is an industry leading building analysis program that allows designers to work easily in 3D and apply
all the tools neccesary for an energy efficient and sustainable future.
Global Meteorological Database for Solar Energy and Applied Meteorology.
METEONORM is a comprehensive climatological database for solar energy applications:
a meteorological database containing comprehensive climatological data for
solar engineering applications at all points of the globe between the polar
circles; a computer program for climatological calculations;
a data source for engineering design programs in the passive, active and
photovoltaic application of solar energy with comprehensive data interfaces; a
standardization tool permitting developers and users of engineering design
programs access to a comprehensive, uniform data basis.
Shadow Analyser -
Shadow Analyzer is an advanced parametric CAD tool
for professionals in the area of Solar Energy Engineering and Architecture.
Shadows is a program used to design sundials and astrolabes and it is very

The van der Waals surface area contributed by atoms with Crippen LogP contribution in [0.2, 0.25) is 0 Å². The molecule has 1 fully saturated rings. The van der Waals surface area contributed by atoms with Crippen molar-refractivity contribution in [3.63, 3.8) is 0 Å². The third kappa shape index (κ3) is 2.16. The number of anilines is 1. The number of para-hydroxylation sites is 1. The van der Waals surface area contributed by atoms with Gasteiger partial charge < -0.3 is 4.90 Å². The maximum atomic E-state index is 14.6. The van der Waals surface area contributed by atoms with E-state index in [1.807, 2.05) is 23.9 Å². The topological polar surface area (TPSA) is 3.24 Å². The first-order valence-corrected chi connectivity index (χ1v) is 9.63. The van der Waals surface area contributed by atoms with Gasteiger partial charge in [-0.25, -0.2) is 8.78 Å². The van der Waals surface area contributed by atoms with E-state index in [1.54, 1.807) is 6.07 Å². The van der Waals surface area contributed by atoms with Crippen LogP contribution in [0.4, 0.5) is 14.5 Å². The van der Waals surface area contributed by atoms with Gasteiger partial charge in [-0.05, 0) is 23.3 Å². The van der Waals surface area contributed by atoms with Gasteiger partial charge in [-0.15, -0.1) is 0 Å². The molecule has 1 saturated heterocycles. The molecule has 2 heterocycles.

useful also in solar energy engineering. Supports plane sundials with polar
style of any orientation and reclination, analemmatic sundials, cylindrical and
bifilar sundials. Simulates, displays and animates the shadow of the style and
offers complete ephemeris of the Sun and draws the Solar Diagram.
Amethyst ShadowFX -
Amethyst ShadowFX is a sun and shadow modeling program for architects and town planners.
Amethyst ShadowFX enables you to easily generate shadow profiles cast by buildings and
other objects for any latitude, longitude and time of year.
A PC-tool to calculate shadows on arbitrarily oriented surfaces.
For both, active use of solar energy (domestic hot water, photovoitaics)
as well as for passive solar architecture, shading or lighting of